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Elaine Rosenberg Miller

Children’s Hour

I used to laugh when my Holocaust survivor aunt would put her finger to her lips and say “Secret Service!” if you asked her for whom she voted.

Her response reflected her innate suspicion, maybe even fear of governments.

It was strange to see this particular aunt discomforted.

To me, she was, as they say, “tough as nails”.

She was the first one in the family to marry after the war (1946); have a baby (1947) and emigrate from postwar Germany to America (1948). She immediately found a job and began to work, in all places in a bridal shop a few blocks away from her Williamsburg, Brooklyn apartment. She was a trained seamstress, specializing in sparkling rhinestones and luminescent pearl embedded embroidery.

She was 11 years older than my mother, the youngest of four sisters. She had a more motherly, than sisterly relationship with my mother who was especially, soft-hearted and sensitive. My aunt, who could be brusque and even domineering with everyone, including her husband and daughter, was gentle with my mother. My mother depended on and looked up to her.

It seemed to me that my aunt was fearless.

She even took my sister and me into Manhattan to become part of the audience of a children’s television program. She talked to everyone, in fact, she intimated everyone she talked to.

But there was one area in which my aunt seemed to fear to tread.

The government.

Like my mother, she would avoid anyone in a uniform, even the young patrolman on our block.

Perhaps, she had memories of being arrested in the cosmopolitan city of Bucharest, where she and one of her sisters had gone as representatives of my grandfather’s pottery manufacturing business. I imagine that they were picked up in the street or had been exposed by an informer. She never spoke about it. They were soon transported to Auschwitz, when they were tattooed and held as slave laborers. A few weeks later, my mother and her parents and other sister arrived. Their parents were killed immediately. My aunt, it was said, worked in “Canada”, the area where the victims clothes were searched and sorted. Occasionally, they found found which they somehow got to their younger sisters. My aunt never talked about that either.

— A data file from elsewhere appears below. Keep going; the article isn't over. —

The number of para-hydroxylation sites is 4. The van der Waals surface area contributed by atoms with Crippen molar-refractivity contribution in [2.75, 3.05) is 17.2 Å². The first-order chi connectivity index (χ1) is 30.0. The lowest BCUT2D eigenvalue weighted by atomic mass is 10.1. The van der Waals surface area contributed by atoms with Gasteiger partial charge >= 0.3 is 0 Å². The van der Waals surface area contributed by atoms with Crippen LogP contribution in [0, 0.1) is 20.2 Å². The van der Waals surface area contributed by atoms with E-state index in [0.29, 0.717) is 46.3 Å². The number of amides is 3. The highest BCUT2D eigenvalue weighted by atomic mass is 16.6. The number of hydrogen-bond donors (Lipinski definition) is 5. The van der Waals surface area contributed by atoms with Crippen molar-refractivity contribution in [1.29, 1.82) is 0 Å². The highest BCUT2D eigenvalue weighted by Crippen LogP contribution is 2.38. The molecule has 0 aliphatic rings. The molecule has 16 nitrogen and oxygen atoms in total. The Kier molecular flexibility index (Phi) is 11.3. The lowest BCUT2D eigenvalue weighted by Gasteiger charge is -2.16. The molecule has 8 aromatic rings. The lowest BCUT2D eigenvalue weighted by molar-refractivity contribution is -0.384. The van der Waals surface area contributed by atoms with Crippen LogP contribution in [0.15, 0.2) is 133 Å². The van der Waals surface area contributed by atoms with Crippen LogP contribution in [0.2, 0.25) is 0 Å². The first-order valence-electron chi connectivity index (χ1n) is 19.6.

I was a pseudo-cowgirl who knew the words to the Pledge of Allegiance and the National Anthem. We were part of the greatest country on earth. We had no need to fear anyone or anything.

Now, after the former American president and leading opposition candidate has been indicted three separate times in the last few months on legally spurious charges while the sitting president who has credibly been accused of receiving tens of millions of dollars from foreign entities while serving as vice-president, suns himself on a Delaware beach, my aunt seems to have been prescient.

The totalitarian instinct of those in power, it seems, is never far from the surface.

My aunt probably never read the United States Constitution, its limitations on government or its guarantees of civil liberties.

She just knew the sound of the jackboots, the guttural “Juden Raus!” and the pain of the needles injecting black dye into her arm.

About the Author
Elaine Rosenberg Miller writes fiction and non-fiction. Her work has appeared in numerous print publications and online sites, domestically and abroad, including JUDISCHE RUNDSCHAU, THE BANGALORE REVIEW, THE FORWARD, THE HUFFINGTON POST and THE JEWISH PRESS. Her books,, FISHING IN THE INTERCOASTAL AND OTHER SHORT STORIES, THE CHINESE JEW. THE TRUST and PALMBEACHTOWN are available on Amazon and Kindle.